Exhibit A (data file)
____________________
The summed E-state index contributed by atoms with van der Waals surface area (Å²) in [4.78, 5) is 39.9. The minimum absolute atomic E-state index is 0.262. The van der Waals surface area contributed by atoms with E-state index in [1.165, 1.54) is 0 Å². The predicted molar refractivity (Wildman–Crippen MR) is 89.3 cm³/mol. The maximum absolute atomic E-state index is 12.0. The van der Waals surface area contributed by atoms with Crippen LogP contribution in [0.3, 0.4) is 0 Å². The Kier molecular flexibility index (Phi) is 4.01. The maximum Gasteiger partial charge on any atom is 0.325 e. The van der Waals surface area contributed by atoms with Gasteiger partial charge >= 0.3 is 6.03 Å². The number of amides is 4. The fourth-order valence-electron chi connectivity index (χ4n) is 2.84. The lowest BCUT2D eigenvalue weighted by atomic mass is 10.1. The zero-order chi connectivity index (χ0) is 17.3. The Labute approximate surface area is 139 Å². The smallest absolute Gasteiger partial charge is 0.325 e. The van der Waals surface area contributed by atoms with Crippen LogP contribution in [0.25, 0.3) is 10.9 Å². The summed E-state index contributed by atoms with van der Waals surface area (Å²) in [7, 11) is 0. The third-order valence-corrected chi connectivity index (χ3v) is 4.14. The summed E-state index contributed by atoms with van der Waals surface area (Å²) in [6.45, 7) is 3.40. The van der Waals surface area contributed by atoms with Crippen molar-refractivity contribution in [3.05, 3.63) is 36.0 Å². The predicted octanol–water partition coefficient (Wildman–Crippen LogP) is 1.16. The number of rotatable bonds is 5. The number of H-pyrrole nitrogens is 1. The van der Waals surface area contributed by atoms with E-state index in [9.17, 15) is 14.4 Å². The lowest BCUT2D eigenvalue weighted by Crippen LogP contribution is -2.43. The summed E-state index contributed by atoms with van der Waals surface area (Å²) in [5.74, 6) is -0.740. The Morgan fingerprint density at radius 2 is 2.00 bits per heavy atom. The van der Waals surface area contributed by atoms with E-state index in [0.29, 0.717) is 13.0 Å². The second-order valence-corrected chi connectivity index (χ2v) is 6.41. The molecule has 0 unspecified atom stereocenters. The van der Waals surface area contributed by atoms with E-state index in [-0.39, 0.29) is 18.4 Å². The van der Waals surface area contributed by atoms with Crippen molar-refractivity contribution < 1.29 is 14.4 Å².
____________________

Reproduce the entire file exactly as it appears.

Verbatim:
The summed E-state index contributed by atoms with van der Waals surface area (Å²) in [4.78, 5) is 39.9. The minimum absolute atomic E-state index is 0.262. The van der Waals surface area contributed by atoms with E-state index in [1.165, 1.54) is 0 Å². The predicted molar refractivity (Wildman–Crippen MR) is 89.3 cm³/mol. The maximum absolute atomic E-state index is 12.0. The van der Waals surface area contributed by atoms with Crippen LogP contribution in [0.3, 0.4) is 0 Å². The Kier molecular flexibility index (Phi) is 4.01. The maximum Gasteiger partial charge on any atom is 0.325 e. The van der Waals surface area contributed by atoms with Gasteiger partial charge >= 0.3 is 6.03 Å². The number of amides is 4. The fourth-order valence-electron chi connectivity index (χ4n) is 2.84. The lowest BCUT2D eigenvalue weighted by atomic mass is 10.1. The zero-order chi connectivity index (χ0) is 17.3. The Labute approximate surface area is 139 Å². The smallest absolute Gasteiger partial charge is 0.325 e. The van der Waals surface area contributed by atoms with Crippen LogP contribution in [0.25, 0.3) is 10.9 Å². The summed E-state index contributed by atoms with van der Waals surface area (Å²) in [7, 11) is 0. The third-order valence-corrected chi connectivity index (χ3v) is 4.14. The summed E-state index contributed by atoms with van der Waals surface area (Å²) in [6.45, 7) is 3.40. The van der Waals surface area contributed by atoms with Crippen molar-refractivity contribution in [3.05, 3.63) is 36.0 Å². The predicted octanol–water partition coefficient (Wildman–Crippen LogP) is 1.16. The number of rotatable bonds is 5. The number of H-pyrrole nitrogens is 1. The van der Waals surface area contributed by atoms with E-state index in [9.17, 15) is 14.4 Å². The lowest BCUT2D eigenvalue weighted by Crippen LogP contribution is -2.43. The summed E-state index contributed by atoms with van der Waals surface area (Å²) in [5.74, 6) is -0.740. The Morgan fingerprint density at radius 2 is 2.00 bits per heavy atom. The van der Waals surface area contributed by atoms with E-state index in [0.29, 0.717) is 13.0 Å². The second-order valence-corrected chi connectivity index (χ2v) is 6.41. The molecule has 0 unspecified atom stereocenters. The van der Waals surface area contributed by atoms with E-state index in [-0.39, 0.29) is 18.4 Å². The van der Waals surface area contributed by atoms with Crippen molar-refractivity contribution < 1.29 is 14.4 Å².